They reached out to the community and got six sponsors — Easterday Farms, Back to Basics Chiropractic in Kennewick, Klaustermeyer Farms, Zurcher Dairy, Coulee Flats Dairy and Ed Poe Insurance Agency — who all agreed to match up to $665 per team.

“Originally, we didn’t think we would meet that,” Radke said.

Rey Mysterio
Hernan Serra as Rey Mysterio Courtesy of Connell High School

Poulson said it’s encouraging to see kids step up to make a difference.

“Some kids think we are just a farming community,” she said. “We are so much more. Every penny can help a family in need.”

Pulling off the look

Grandma’s favorites were Sting and ‘Macho Man’ Randy Savage.

Seath Kimball, Connell wrestling coach, Sting impersonator

Kimball and his assistant coaches not only have the moves, but they can pull off the looks of their alter egos — for the most part.

Granted, Forsyth is NOT 6-foot-7 and 302 pounds, but he’s got the traps and biceps to pull off the Hulk’s look. Once he gets down to business with a leg drop or two, no one will notice he’s only 6 feet tall.

Kimball, who is 6-3 and muscular, fits the Sting image to a T.

“Coach Forsyth is the weight training coach at the high school and we are both former college athletes,” Kimball said. “We want to encourage them to do things the right way. It goes a long way in showing the kids in class and in coaching that we have put in the work.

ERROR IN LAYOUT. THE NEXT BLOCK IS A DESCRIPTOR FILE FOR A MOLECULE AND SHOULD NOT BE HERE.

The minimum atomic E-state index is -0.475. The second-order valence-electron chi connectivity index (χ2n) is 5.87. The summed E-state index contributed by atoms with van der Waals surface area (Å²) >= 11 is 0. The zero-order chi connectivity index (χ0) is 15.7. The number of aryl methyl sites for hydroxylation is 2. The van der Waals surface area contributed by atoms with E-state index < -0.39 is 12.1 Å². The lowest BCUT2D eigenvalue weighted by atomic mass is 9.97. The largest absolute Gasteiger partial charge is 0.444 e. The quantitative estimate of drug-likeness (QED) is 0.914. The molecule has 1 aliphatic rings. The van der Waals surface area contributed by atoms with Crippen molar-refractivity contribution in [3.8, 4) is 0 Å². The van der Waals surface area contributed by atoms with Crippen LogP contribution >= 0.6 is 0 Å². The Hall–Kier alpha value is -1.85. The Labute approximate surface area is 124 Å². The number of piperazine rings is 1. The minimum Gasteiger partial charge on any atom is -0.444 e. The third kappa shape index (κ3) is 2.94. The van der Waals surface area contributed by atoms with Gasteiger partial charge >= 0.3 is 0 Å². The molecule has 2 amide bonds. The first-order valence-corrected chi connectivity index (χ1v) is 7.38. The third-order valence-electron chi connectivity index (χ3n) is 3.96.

“As our personalities go, Coach Forsyth is the Hulk,” Kimball continued. “He does that well. JJ is pretty close, no doubt he had to be Eddie Guerrero. Eddie and Rey are huge with the Latino community.”

This year’s event also will have a regulation ring, donated by UFC fighter Bryan Caraway. The ring currently is at Kimball’s house, where the wrestlers have been perfecting their moves.

“We have put it to good use,” Kimball said. “You will not be disappointed. We all kind of walk away from practice groaning.”

When Kimball and Forsyth were putting their plan into action last year, they thought about a regular wrestling match. With their size difference, they hatched a new plan.

“My grandma (Maxine Cormier) loved wrestling, and we grew up watching it,” Kimball said. “Grandma’s favorites were Sting and ‘Macho Man’ Randy Savage. When we decided to turn it into a WWE kind of match, we chose who we liked growing up.”

Annie Fowler: 509-582-1574, @TCHIceQueen